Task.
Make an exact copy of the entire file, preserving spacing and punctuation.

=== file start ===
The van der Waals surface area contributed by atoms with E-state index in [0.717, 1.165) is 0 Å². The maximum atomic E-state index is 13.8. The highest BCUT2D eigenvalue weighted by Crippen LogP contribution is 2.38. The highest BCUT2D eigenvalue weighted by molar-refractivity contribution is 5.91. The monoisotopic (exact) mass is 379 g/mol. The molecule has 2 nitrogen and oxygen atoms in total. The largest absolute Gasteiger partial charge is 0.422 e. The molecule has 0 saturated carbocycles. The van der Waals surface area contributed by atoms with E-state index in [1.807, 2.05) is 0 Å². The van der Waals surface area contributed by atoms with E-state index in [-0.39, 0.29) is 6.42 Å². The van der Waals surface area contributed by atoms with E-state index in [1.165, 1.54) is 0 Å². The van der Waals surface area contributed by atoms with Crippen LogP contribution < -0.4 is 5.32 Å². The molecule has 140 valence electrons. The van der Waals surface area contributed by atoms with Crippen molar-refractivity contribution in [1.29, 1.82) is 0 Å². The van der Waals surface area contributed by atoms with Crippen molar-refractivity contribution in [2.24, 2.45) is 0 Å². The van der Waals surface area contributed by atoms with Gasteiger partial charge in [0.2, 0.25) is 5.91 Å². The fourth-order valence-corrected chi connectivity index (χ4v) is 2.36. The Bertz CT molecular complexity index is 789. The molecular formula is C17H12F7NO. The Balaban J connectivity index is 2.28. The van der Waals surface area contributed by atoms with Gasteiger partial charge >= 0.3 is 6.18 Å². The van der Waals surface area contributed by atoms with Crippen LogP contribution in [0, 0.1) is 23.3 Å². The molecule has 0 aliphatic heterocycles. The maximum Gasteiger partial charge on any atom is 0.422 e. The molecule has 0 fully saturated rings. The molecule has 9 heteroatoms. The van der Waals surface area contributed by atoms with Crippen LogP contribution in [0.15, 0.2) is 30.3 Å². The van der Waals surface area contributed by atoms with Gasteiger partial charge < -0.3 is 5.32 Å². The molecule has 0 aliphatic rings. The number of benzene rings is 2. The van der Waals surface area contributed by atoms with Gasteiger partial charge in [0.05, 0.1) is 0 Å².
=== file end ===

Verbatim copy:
The van der Waals surface area contributed by atoms with E-state index in [0.717, 1.165) is 0 Å². The maximum atomic E-state index is 13.8. The highest BCUT2D eigenvalue weighted by Crippen LogP contribution is 2.38. The highest BCUT2D eigenvalue weighted by molar-refractivity contribution is 5.91. The monoisotopic (exact) mass is 379 g/mol. The molecule has 2 nitrogen and oxygen atoms in total. The largest absolute Gasteiger partial charge is 0.422 e. The molecule has 0 saturated carbocycles. The van der Waals surface area contributed by atoms with E-state index in [1.807, 2.05) is 0 Å². The van der Waals surface area contributed by atoms with E-state index in [-0.39, 0.29) is 6.42 Å². The van der Waals surface area contributed by atoms with E-state index in [1.165, 1.54) is 0 Å². The van der Waals surface area contributed by atoms with Crippen LogP contribution < -0.4 is 5.32 Å². The molecule has 140 valence electrons. The van der Waals surface area contributed by atoms with Crippen molar-refractivity contribution in [1.29, 1.82) is 0 Å². The van der Waals surface area contributed by atoms with Crippen molar-refractivity contribution in [2.24, 2.45) is 0 Å². The van der Waals surface area contributed by atoms with Gasteiger partial charge in [0.2, 0.25) is 5.91 Å². The fourth-order valence-corrected chi connectivity index (χ4v) is 2.36. The Bertz CT molecular complexity index is 789. The molecular formula is C17H12F7NO. The Balaban J connectivity index is 2.28. The van der Waals surface area contributed by atoms with Gasteiger partial charge >= 0.3 is 6.18 Å². The van der Waals surface area contributed by atoms with Crippen LogP contribution in [0, 0.1) is 23.3 Å². The molecule has 0 aliphatic heterocycles. The maximum Gasteiger partial charge on any atom is 0.422 e. The molecule has 0 fully saturated rings. The molecule has 9 heteroatoms. The van der Waals surface area contributed by atoms with Crippen LogP contribution in [0.15, 0.2) is 30.3 Å². The van der Waals surface area contributed by atoms with Gasteiger partial charge < -0.3 is 5.32 Å². The molecule has 0 aliphatic rings. The number of benzene rings is 2. The van der Waals surface area contributed by atoms with Gasteiger partial charge in [0.05, 0.1) is 0 Å².